Board pay is well down list of business prioritiesApril 2011
Introducing transparency on boardroom pay comes bottom of the list of urgent corporate responsibility tasks compiled by most companies, new research has shown.
A study from the influential Economist Intelligence Unit has found that introducing energy efficiency measures is the most common corporate priority in the CSR field over the next three years, cited by 50 of just under 100 senior executives polled from around the world.
By contrast, tackling boardroom pay was mentioned by only one per cent of respondents as being important, way below even issues to do with board member selection, which 13 per cent said was a key priority.
Study author Aviva Freudman, research director of the Economist Intelligence Unit, said the findings appeared to suggest that the potential for cost savings is a key factor in determining which sustainability goals are followed most determinedly by companies.
Although ‘fat cat’ pay can be damaging reputationally, the cost savings from reducing senior executive remuneration are relatively small compared with reducing energy use or improving health and safety. Freudman also pointed out that reducing carbon dioxide emissions came relatively low down the list of priorities , possibly for the same reason (eighth of 13, cited by 18 per cent as a priority). Reducing a company’s carbon footprint often has a ‘heavy cost’ but a less obvious financial payback, she said.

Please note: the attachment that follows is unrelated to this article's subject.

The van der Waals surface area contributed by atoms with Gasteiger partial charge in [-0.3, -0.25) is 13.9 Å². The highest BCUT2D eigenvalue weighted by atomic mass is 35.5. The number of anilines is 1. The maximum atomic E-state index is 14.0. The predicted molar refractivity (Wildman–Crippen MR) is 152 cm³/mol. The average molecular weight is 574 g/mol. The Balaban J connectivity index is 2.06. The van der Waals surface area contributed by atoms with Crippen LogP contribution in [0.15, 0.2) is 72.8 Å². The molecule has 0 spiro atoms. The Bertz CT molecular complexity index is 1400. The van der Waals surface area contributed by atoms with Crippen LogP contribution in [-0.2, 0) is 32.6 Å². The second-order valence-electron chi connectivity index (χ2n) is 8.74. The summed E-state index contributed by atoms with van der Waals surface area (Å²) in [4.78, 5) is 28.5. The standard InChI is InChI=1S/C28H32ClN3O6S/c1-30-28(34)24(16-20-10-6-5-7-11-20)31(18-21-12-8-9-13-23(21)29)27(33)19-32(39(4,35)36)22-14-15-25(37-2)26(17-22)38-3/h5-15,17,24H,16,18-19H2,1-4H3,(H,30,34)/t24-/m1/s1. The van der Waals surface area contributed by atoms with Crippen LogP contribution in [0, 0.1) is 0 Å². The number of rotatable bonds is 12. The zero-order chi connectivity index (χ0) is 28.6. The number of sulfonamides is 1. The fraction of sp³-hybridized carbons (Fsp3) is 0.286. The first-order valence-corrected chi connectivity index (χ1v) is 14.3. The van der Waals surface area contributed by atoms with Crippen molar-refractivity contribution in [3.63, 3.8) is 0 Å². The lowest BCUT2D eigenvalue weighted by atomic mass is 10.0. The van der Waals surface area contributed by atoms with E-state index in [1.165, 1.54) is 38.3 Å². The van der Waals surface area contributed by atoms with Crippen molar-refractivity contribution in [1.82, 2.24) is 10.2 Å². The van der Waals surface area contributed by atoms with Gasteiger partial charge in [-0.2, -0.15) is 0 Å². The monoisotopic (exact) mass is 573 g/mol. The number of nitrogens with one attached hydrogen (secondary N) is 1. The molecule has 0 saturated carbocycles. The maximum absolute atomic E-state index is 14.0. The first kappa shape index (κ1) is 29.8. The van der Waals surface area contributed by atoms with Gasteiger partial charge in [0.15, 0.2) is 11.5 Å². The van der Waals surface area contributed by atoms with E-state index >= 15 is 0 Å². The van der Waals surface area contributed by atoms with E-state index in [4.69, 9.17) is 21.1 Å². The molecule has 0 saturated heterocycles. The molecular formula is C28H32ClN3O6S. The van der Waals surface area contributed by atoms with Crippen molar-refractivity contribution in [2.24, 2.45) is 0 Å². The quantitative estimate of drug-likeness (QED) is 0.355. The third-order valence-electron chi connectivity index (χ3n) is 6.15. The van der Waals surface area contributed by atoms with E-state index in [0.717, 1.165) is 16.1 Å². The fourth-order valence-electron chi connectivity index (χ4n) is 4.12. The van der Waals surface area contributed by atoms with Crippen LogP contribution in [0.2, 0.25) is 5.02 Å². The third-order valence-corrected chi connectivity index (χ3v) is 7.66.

However, some sustainability goals with less tangible cost outcomes still made it into a high position on the priority list – such as increasing ‘general accountability and transparency to all stakeholders’, cited by 33 per cent as a priority, and ‘promoting local community relations’ , mentioned by 26 per cent.
The study also showed that the most commonly claimed corporate motivation for promoting environmental, social and governance improvements was ‘doing the right thing ethically’ (57 per cent) – ahead even of ensuring long term profitability (49 per cent), or complying with laws and regulations (47 per cent).
Relatively few said they had been spurred into action by pressure from NGOs (seven per cent) or socially responsible investors and analysts (four per cent).
The research drew responses from 99 senior excutives worldwide, the majority of them at chief executive, president or managing director level, with high response rates from those in India, the UK, and the US.
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